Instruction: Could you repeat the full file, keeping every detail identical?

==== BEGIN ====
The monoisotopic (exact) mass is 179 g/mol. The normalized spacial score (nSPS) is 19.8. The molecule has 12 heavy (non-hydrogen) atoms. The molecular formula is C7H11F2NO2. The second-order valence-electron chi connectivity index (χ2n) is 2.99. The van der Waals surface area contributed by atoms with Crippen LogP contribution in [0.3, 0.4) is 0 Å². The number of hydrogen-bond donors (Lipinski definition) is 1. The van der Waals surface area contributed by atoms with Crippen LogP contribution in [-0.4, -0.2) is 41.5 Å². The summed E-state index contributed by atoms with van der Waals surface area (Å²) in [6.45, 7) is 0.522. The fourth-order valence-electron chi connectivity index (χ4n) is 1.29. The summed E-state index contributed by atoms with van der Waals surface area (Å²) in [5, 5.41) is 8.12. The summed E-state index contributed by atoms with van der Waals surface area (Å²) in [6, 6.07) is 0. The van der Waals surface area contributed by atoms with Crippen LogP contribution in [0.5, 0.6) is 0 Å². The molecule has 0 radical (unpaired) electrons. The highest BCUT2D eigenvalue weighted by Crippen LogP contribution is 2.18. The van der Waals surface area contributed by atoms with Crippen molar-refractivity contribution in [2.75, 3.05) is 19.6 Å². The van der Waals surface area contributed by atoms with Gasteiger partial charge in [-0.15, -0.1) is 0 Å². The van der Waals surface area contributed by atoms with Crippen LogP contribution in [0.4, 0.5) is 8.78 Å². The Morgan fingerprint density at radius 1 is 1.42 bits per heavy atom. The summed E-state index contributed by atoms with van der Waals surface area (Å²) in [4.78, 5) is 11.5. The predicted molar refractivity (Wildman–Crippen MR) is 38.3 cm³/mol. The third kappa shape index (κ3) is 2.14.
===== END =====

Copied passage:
The monoisotopic (exact) mass is 179 g/mol. The normalized spacial score (nSPS) is 19.8. The molecule has 12 heavy (non-hydrogen) atoms. The molecular formula is C7H11F2NO2. The second-order valence-electron chi connectivity index (χ2n) is 2.99. The van der Waals surface area contributed by atoms with Crippen LogP contribution in [0.3, 0.4) is 0 Å². The number of hydrogen-bond donors (Lipinski definition) is 1. The van der Waals surface area contributed by atoms with Crippen LogP contribution in [-0.4, -0.2) is 41.5 Å². The summed E-state index contributed by atoms with van der Waals surface area (Å²) in [6.45, 7) is 0.522. The fourth-order valence-electron chi connectivity index (χ4n) is 1.29. The summed E-state index contributed by atoms with van der Waals surface area (Å²) in [5, 5.41) is 8.12. The summed E-state index contributed by atoms with van der Waals surface area (Å²) in [6, 6.07) is 0. The van der Waals surface area contributed by atoms with Crippen LogP contribution in [0.5, 0.6) is 0 Å². The molecule has 0 radical (unpaired) electrons. The highest BCUT2D eigenvalue weighted by Crippen LogP contribution is 2.18. The van der Waals surface area contributed by atoms with Crippen molar-refractivity contribution in [2.75, 3.05) is 19.6 Å². The van der Waals surface area contributed by atoms with Gasteiger partial charge in [-0.15, -0.1) is 0 Å². The van der Waals surface area contributed by atoms with Crippen LogP contribution in [0.4, 0.5) is 8.78 Å². The Morgan fingerprint density at radius 1 is 1.42 bits per heavy atom. The summed E-state index contributed by atoms with van der Waals surface area (Å²) in [4.78, 5) is 11.5. The predicted molar refractivity (Wildman–Crippen MR) is 38.3 cm³/mol. The third kappa shape index (κ3) is 2.14.